After evaluation of posture, movement, etc. treatment will be primarily Barnes myofascial release, education, and self-care instruction.
Therapy with me is highly individualized. You will be the only one there. You will never be assigned to another therapist or assistant.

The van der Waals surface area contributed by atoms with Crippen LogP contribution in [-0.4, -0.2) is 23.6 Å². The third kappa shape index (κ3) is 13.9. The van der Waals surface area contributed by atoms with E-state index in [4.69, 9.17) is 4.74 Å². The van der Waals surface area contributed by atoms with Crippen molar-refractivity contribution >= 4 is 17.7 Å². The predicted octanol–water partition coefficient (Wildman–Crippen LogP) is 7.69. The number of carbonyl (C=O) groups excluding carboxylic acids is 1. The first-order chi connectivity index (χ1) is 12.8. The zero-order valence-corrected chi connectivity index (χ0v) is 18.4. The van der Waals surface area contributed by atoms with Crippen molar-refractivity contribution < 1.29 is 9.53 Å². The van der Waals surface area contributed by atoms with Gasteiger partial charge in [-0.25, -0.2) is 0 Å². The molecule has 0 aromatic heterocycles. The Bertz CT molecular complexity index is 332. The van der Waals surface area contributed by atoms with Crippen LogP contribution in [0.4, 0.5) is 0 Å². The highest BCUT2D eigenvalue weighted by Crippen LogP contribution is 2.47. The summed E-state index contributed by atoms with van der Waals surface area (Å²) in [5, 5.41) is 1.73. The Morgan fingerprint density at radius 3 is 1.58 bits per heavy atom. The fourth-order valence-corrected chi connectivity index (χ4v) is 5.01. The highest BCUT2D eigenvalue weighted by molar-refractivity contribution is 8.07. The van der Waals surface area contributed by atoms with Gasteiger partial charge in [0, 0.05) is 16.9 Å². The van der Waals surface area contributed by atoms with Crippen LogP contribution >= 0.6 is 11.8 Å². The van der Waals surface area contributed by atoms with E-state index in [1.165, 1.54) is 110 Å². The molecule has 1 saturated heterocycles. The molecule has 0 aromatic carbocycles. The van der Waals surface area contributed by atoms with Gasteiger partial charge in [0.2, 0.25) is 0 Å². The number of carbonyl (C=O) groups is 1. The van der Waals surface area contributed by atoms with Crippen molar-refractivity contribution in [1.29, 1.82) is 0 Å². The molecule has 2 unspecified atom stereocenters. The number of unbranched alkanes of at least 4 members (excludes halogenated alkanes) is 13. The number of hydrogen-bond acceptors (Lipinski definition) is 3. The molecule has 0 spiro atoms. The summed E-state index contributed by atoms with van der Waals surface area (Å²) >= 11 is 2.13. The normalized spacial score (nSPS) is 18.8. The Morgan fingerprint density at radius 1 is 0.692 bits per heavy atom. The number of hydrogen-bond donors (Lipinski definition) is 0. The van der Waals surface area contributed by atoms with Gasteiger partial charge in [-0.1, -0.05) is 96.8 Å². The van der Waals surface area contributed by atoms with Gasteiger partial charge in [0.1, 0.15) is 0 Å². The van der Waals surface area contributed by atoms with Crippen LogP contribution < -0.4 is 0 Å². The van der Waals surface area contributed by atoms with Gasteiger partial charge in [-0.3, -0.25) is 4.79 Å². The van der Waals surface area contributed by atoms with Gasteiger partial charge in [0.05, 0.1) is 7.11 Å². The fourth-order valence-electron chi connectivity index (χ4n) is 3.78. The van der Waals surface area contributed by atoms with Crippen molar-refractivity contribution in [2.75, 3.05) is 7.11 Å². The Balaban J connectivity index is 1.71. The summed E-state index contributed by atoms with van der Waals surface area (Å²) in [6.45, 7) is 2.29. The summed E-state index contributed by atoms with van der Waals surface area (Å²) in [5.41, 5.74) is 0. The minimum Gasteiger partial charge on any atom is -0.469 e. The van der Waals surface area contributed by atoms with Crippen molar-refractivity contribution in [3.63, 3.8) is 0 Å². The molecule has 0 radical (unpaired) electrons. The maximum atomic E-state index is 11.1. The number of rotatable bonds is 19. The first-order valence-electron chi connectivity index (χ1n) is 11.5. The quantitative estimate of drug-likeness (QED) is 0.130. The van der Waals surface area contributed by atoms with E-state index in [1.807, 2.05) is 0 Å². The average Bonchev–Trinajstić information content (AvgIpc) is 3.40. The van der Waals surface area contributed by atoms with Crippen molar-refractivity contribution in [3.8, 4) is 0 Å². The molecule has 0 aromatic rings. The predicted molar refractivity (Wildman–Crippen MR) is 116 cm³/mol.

Even for a person without substantial symptoms, Barnes MFR can be very beneficial. Fascial restrictions affect you in ways you may not be aware of or you may consider them unchangeable or contribute them to aging. By removing restrictions, everything you do can be done with greater ease and comfort. For example, you'll find that you can stay in better posture easier or that you can touch your toes again! Or that your bladder problems are cut in half. It is about quality of life! Barnes MFR also helps with developing greater body awareness which is essential for well-being. When you are not used to being connected mind-body, negative changes can go unnoticed. Many people who are injured physically or emotionally disconnect. It is like a restaurant without a manager: open for business, but nobody is minding the business. The kitchen gets dirty, the waiters do what they wants, food quality might go downhill, if you watch any reality TV you have seen all the things that happen without someone paying attention and taking charge. Taking charge in your case means getting enough sleep, exercise, water and regular, healthy food. But it also means getting treatment, doing self-treatment, stretching, learning what your structure needs. John Barnes teaches for all of us to do daily self-treatment, even if it is just 5 minutes per day and then a longer session on the week-end. As MFR therapists we emphasize teaching you how to do that. Receiving MFR is a learning process in itself. The person being treated is very active with their attention during treatment. You begin to learn a lot about yourself. Sometimes it can be difficult, sometimes you need to move through things that can be hard to let go of. Your body can be very convinced that it is not OK or possible to get rid of certain restrictions. This is especially true is they got there in response to pain. Pain is very convincing! When we are in pain, we often learn to hold the painful area still. This is good short-term when something needs to go through basic tissue healing. But it often becomes a longstanding holding pattern. If it stays that way for years, just imagine how used to it your body is! Then when the restriction goes away, your body has to reorganize and find how to operate without that road block. This can make you sore for a while. This is "healing crisis" After getting rid of large amounts of restrictions, life just is more enjoyable.